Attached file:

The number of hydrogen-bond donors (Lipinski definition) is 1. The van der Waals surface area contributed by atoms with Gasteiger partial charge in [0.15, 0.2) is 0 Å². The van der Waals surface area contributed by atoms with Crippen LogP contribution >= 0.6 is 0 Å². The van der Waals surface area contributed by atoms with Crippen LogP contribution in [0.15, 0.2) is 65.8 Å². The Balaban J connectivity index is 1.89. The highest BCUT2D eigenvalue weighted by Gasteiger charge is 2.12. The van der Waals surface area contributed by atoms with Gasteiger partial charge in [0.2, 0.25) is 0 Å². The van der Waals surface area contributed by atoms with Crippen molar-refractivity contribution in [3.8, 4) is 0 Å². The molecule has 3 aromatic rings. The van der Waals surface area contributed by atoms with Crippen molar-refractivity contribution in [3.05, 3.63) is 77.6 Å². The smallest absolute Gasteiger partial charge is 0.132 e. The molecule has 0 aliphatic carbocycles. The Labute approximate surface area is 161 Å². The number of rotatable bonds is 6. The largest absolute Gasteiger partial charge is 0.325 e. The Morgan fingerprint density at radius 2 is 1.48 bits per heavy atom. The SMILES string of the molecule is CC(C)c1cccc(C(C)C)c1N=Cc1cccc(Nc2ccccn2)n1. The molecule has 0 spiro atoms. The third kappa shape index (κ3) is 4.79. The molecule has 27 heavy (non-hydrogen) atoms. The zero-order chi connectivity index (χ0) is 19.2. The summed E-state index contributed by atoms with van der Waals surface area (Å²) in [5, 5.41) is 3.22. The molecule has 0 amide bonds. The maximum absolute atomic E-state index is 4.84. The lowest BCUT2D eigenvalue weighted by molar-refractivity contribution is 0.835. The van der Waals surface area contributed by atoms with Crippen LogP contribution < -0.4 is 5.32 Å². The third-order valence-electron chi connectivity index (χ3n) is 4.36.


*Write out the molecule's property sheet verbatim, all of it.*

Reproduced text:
The number of hydrogen-bond donors (Lipinski definition) is 1. The van der Waals surface area contributed by atoms with Gasteiger partial charge in [0.15, 0.2) is 0 Å². The van der Waals surface area contributed by atoms with Crippen LogP contribution >= 0.6 is 0 Å². The van der Waals surface area contributed by atoms with Crippen LogP contribution in [0.15, 0.2) is 65.8 Å². The Balaban J connectivity index is 1.89. The highest BCUT2D eigenvalue weighted by Gasteiger charge is 2.12. The van der Waals surface area contributed by atoms with Gasteiger partial charge in [0.2, 0.25) is 0 Å². The van der Waals surface area contributed by atoms with Crippen molar-refractivity contribution in [3.8, 4) is 0 Å². The molecule has 3 aromatic rings. The van der Waals surface area contributed by atoms with Crippen molar-refractivity contribution in [3.05, 3.63) is 77.6 Å². The smallest absolute Gasteiger partial charge is 0.132 e. The molecule has 0 aliphatic carbocycles. The Labute approximate surface area is 161 Å². The number of rotatable bonds is 6. The largest absolute Gasteiger partial charge is 0.325 e. The Morgan fingerprint density at radius 2 is 1.48 bits per heavy atom. The SMILES string of the molecule is CC(C)c1cccc(C(C)C)c1N=Cc1cccc(Nc2ccccn2)n1. The molecule has 0 spiro atoms. The third kappa shape index (κ3) is 4.79. The molecule has 27 heavy (non-hydrogen) atoms. The zero-order chi connectivity index (χ0) is 19.2. The summed E-state index contributed by atoms with van der Waals surface area (Å²) in [5, 5.41) is 3.22. The molecule has 0 amide bonds. The maximum absolute atomic E-state index is 4.84. The lowest BCUT2D eigenvalue weighted by molar-refractivity contribution is 0.835. The van der Waals surface area contributed by atoms with Crippen LogP contribution < -0.4 is 5.32 Å². The third-order valence-electron chi connectivity index (χ3n) is 4.36.